Retrieve the BTSNTSvc.exe PID with PowerShell


Again another post in the series of more advanced things you can do with the PowerShell provider for BizTalk.

When debugging BizTalk solutions you find yourself many times in a situation where you need to attach the Visual Studio debugger to the running BizTalk host instance. This is very easy to do. In Visual Studio you simply select ‘Debug’ then ‘Attach to Process’. From the dialog you select the ‘BTSNTSvc.exe’ process and finally click the ‘Attach’ button.

image

It gets a little more tricky when you have multiple host instances running on your development box. The dialog now shows all host instances and you need to pick the one running the artifact (pipeline component, orchestration, etc.) that you want to debug. The bad thing is that there is no readable name displayed and the only property that distinguishes between the instances is the PID (column: ID). So how do you know how to pick the correct one and go on debugging?

There are basically two approaches:

- You select all the ‘BTSNTSvc.exe’ process in order to attach the debugger to all of them.

- You use some tooling to find out the PID.

Although the first option works, it is not the best solution. Attaching to all processes takes more time and resources so it is better to just pick the right one.

Now this is nothing new and there have been a number of smart people that blogged about methods to find out the PID for a host instance. Samples are here and here.

In this post I want to show the PowerShell way of doing this.

When I use the ‘Get-ChildItems’ cmdlet on the host instances container PowerShell shows a list of ‘BTSHostInstance’ objects in the console:

image

Since the process id is not a property of the ‘BTSHostInstance’ object it is not shown in the list.

Fortunately the nice thing about PowerShell is that you can extend properties with extra members using the Add-Member cmdlet. In the script below I create a function that adds a a property containing the process id to every non isolated host.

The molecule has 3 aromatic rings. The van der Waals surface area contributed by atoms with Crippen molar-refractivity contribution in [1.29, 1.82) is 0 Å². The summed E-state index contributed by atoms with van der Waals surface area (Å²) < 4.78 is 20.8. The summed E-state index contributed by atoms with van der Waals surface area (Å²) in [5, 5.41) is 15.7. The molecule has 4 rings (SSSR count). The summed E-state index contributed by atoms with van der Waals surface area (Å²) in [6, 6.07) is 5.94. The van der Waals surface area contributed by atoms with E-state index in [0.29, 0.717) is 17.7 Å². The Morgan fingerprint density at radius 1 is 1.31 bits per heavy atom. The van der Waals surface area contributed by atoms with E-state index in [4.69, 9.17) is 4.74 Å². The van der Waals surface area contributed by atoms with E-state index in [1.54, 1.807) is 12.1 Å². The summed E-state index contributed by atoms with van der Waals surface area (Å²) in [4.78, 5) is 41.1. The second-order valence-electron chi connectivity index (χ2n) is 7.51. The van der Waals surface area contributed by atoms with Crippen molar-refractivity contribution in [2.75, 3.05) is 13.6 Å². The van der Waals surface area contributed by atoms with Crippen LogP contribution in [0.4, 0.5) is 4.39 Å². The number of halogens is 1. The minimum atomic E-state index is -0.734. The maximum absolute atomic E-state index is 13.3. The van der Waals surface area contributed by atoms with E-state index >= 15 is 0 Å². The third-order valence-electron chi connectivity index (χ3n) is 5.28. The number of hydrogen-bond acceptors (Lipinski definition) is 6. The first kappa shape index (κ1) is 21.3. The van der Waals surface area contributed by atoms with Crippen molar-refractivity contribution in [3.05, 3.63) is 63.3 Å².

function GetHostPID
{
    Get-ChildItem -Path 'Biztalk:\Platform Settings\Host Instances' | ForEach-Object {

        if ($_.HostType -ne 'Isolated')
        {
            [string]$a = (Get-WmiObject Win32_Process -filter "CommandLine Like '%$($_.HostName)%'").ProcessId
       
            $_ | Add-Member -MemberType NoteProperty -Name PID -Value $a
       
            Write-Output $_
              
        }
    } | Format-Table PID, Name, HostName, NTGroupName, RunningServer, HostType, ServiceState
}

When I execute the function I get a nice list similar to the list above but with the PID added to every row:

image

I can add this function to my function library so it loads automatically on startup and is always available in my PowerShell console.

Of course you can do this without the PowerShell provider for BizTalk and use WMI only. In that case it would be hard and require far more lines of code to get a nice formatted list like show above.

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5 Responses to Retrieve the BTSNTSvc.exe PID with PowerShell

  1. […] Retrieve the BTSNTSvc.exe PID with PowerShell […]

  2. […] Retrieve the BTSNTSvc.exe PID with PowerShell « BizTalk Messages This entry was posted in BizTalk, Development. Bookmark the permalink. ← TeamViewer – kostenlose Fernwartung und Remote Desktop Sharing per Internet Azure Integration with BizTalk ESB by Brian Loesgen → […]

  3. Brett says:

    A simpler, if less pretty, way of finding the correct PID is to use the inbuilt ‘tasklist’ command.
    No scripts, no powershell requirements, works on all versions of BizTalk.
    See: http://biztalktalk.wordpress.com/2009/07/28/debugging-biztalk-instances-which-one-to-attach-to/

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